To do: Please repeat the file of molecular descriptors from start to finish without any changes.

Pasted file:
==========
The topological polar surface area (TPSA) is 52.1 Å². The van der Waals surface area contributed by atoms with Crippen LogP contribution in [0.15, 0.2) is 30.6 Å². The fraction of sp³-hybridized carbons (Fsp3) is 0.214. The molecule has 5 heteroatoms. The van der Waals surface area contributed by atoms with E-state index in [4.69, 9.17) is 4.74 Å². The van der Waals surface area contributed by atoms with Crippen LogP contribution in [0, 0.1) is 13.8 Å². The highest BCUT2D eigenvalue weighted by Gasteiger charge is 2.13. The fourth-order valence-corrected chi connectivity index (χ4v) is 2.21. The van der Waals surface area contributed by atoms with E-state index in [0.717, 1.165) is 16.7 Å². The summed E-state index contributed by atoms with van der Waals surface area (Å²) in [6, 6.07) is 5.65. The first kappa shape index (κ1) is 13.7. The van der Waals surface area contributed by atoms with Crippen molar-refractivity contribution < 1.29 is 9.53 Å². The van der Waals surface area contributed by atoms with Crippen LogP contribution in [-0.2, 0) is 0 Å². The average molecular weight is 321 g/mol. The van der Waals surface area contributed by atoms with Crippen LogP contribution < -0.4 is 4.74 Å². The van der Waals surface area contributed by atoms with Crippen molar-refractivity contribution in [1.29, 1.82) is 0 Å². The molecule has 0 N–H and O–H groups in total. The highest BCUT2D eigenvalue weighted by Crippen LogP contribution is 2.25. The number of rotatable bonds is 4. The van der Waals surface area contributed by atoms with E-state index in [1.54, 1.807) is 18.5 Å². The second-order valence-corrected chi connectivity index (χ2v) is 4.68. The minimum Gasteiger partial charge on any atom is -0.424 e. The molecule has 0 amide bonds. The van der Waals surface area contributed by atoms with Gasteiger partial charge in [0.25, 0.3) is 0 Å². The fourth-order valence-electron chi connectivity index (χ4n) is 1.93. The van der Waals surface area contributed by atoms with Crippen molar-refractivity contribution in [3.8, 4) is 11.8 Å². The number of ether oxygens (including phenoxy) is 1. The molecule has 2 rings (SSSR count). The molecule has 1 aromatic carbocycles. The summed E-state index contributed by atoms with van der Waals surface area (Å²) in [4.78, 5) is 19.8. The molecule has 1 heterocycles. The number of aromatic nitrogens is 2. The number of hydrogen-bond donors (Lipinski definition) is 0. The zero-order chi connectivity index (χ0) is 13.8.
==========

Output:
The topological polar surface area (TPSA) is 52.1 Å². The van der Waals surface area contributed by atoms with Crippen LogP contribution in [0.15, 0.2) is 30.6 Å². The fraction of sp³-hybridized carbons (Fsp3) is 0.214. The molecule has 5 heteroatoms. The van der Waals surface area contributed by atoms with E-state index in [4.69, 9.17) is 4.74 Å². The van der Waals surface area contributed by atoms with Crippen LogP contribution in [0, 0.1) is 13.8 Å². The highest BCUT2D eigenvalue weighted by Gasteiger charge is 2.13. The fourth-order valence-corrected chi connectivity index (χ4v) is 2.21. The van der Waals surface area contributed by atoms with E-state index in [0.717, 1.165) is 16.7 Å². The summed E-state index contributed by atoms with van der Waals surface area (Å²) in [6, 6.07) is 5.65. The first kappa shape index (κ1) is 13.7. The van der Waals surface area contributed by atoms with Crippen molar-refractivity contribution < 1.29 is 9.53 Å². The van der Waals surface area contributed by atoms with Crippen LogP contribution in [-0.2, 0) is 0 Å². The average molecular weight is 321 g/mol. The van der Waals surface area contributed by atoms with Crippen LogP contribution < -0.4 is 4.74 Å². The van der Waals surface area contributed by atoms with Crippen molar-refractivity contribution in [1.29, 1.82) is 0 Å². The molecule has 0 N–H and O–H groups in total. The highest BCUT2D eigenvalue weighted by Crippen LogP contribution is 2.25. The number of rotatable bonds is 4. The van der Waals surface area contributed by atoms with E-state index in [1.54, 1.807) is 18.5 Å². The second-order valence-corrected chi connectivity index (χ2v) is 4.68. The minimum Gasteiger partial charge on any atom is -0.424 e. The molecule has 0 amide bonds. The van der Waals surface area contributed by atoms with Gasteiger partial charge in [0.25, 0.3) is 0 Å². The fourth-order valence-electron chi connectivity index (χ4n) is 1.93. The van der Waals surface area contributed by atoms with Crippen molar-refractivity contribution in [3.8, 4) is 11.8 Å². The number of ether oxygens (including phenoxy) is 1. The molecule has 2 rings (SSSR count). The molecule has 1 aromatic carbocycles. The summed E-state index contributed by atoms with van der Waals surface area (Å²) in [4.78, 5) is 19.8. The molecule has 1 heterocycles. The number of aromatic nitrogens is 2. The number of hydrogen-bond donors (Lipinski definition) is 0. The zero-order chi connectivity index (χ0) is 13.8.